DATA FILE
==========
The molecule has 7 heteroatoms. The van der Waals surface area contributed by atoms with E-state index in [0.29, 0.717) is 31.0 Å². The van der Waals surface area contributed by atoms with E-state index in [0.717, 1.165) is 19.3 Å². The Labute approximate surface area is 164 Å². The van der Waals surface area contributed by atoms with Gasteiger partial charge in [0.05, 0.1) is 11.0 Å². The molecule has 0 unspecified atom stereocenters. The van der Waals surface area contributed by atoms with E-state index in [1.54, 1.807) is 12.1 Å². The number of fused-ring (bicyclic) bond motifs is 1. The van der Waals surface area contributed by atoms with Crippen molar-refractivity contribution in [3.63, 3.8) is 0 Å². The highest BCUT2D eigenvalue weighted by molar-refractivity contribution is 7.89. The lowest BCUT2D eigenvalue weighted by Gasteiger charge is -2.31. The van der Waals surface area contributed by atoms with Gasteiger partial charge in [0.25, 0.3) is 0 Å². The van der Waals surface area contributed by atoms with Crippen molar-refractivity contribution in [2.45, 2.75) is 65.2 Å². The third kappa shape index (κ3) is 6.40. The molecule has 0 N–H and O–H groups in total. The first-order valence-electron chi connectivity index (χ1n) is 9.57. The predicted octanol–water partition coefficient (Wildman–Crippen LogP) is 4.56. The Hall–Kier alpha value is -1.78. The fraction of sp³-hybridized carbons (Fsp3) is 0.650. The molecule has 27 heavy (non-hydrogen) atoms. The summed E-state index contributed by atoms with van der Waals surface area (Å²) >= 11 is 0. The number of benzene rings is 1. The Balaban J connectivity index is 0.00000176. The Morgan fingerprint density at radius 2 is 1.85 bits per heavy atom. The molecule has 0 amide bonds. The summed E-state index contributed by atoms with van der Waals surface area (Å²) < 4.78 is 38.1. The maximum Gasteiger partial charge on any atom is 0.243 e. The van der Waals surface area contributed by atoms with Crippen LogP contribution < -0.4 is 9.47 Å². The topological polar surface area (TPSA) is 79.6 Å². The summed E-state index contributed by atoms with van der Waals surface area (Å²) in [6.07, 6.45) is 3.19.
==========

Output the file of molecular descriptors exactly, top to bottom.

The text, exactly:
The molecule has 7 heteroatoms. The van der Waals surface area contributed by atoms with E-state index in [0.29, 0.717) is 31.0 Å². The van der Waals surface area contributed by atoms with E-state index in [0.717, 1.165) is 19.3 Å². The Labute approximate surface area is 164 Å². The van der Waals surface area contributed by atoms with Gasteiger partial charge in [0.05, 0.1) is 11.0 Å². The molecule has 0 unspecified atom stereocenters. The van der Waals surface area contributed by atoms with E-state index in [1.54, 1.807) is 12.1 Å². The number of fused-ring (bicyclic) bond motifs is 1. The van der Waals surface area contributed by atoms with Crippen molar-refractivity contribution in [3.63, 3.8) is 0 Å². The highest BCUT2D eigenvalue weighted by molar-refractivity contribution is 7.89. The lowest BCUT2D eigenvalue weighted by Gasteiger charge is -2.31. The van der Waals surface area contributed by atoms with Gasteiger partial charge in [0.25, 0.3) is 0 Å². The van der Waals surface area contributed by atoms with Crippen molar-refractivity contribution in [2.45, 2.75) is 65.2 Å². The third kappa shape index (κ3) is 6.40. The molecule has 0 N–H and O–H groups in total. The first-order valence-electron chi connectivity index (χ1n) is 9.57. The predicted octanol–water partition coefficient (Wildman–Crippen LogP) is 4.56. The Hall–Kier alpha value is -1.78. The fraction of sp³-hybridized carbons (Fsp3) is 0.650. The molecule has 27 heavy (non-hydrogen) atoms. The summed E-state index contributed by atoms with van der Waals surface area (Å²) >= 11 is 0. The number of benzene rings is 1. The Balaban J connectivity index is 0.00000176. The Morgan fingerprint density at radius 2 is 1.85 bits per heavy atom. The molecule has 0 amide bonds. The summed E-state index contributed by atoms with van der Waals surface area (Å²) < 4.78 is 38.1. The maximum Gasteiger partial charge on any atom is 0.243 e. The van der Waals surface area contributed by atoms with Crippen LogP contribution < -0.4 is 9.47 Å². The topological polar surface area (TPSA) is 79.6 Å². The summed E-state index contributed by atoms with van der Waals surface area (Å²) in [6.07, 6.45) is 3.19.